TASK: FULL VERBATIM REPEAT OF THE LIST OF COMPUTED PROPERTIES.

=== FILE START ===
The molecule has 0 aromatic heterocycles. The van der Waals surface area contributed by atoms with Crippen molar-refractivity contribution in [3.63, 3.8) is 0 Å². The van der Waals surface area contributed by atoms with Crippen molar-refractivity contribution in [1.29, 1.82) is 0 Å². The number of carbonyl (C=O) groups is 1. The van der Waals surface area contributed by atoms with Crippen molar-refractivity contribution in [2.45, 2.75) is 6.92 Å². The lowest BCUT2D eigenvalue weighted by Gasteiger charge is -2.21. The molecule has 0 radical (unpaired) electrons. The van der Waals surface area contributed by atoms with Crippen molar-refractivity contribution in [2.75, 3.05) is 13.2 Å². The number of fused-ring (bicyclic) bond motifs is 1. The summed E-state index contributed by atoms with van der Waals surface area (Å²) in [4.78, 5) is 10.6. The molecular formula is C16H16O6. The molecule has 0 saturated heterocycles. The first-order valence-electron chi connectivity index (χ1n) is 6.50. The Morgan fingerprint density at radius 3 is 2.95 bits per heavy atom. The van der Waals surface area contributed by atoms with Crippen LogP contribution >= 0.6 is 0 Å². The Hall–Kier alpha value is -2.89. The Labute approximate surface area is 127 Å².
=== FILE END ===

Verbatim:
The molecule has 0 aromatic heterocycles. The van der Waals surface area contributed by atoms with Crippen molar-refractivity contribution in [3.63, 3.8) is 0 Å². The van der Waals surface area contributed by atoms with Crippen molar-refractivity contribution in [1.29, 1.82) is 0 Å². The number of carbonyl (C=O) groups is 1. The van der Waals surface area contributed by atoms with Crippen molar-refractivity contribution in [2.45, 2.75) is 6.92 Å². The lowest BCUT2D eigenvalue weighted by Gasteiger charge is -2.21. The molecule has 0 radical (unpaired) electrons. The van der Waals surface area contributed by atoms with Crippen molar-refractivity contribution in [2.75, 3.05) is 13.2 Å². The number of fused-ring (bicyclic) bond motifs is 1. The summed E-state index contributed by atoms with van der Waals surface area (Å²) in [4.78, 5) is 10.6. The molecular formula is C16H16O6. The molecule has 0 saturated heterocycles. The first-order valence-electron chi connectivity index (χ1n) is 6.50. The Morgan fingerprint density at radius 3 is 2.95 bits per heavy atom. The van der Waals surface area contributed by atoms with Crippen LogP contribution >= 0.6 is 0 Å². The Hall–Kier alpha value is -2.89. The Labute approximate surface area is 127 Å².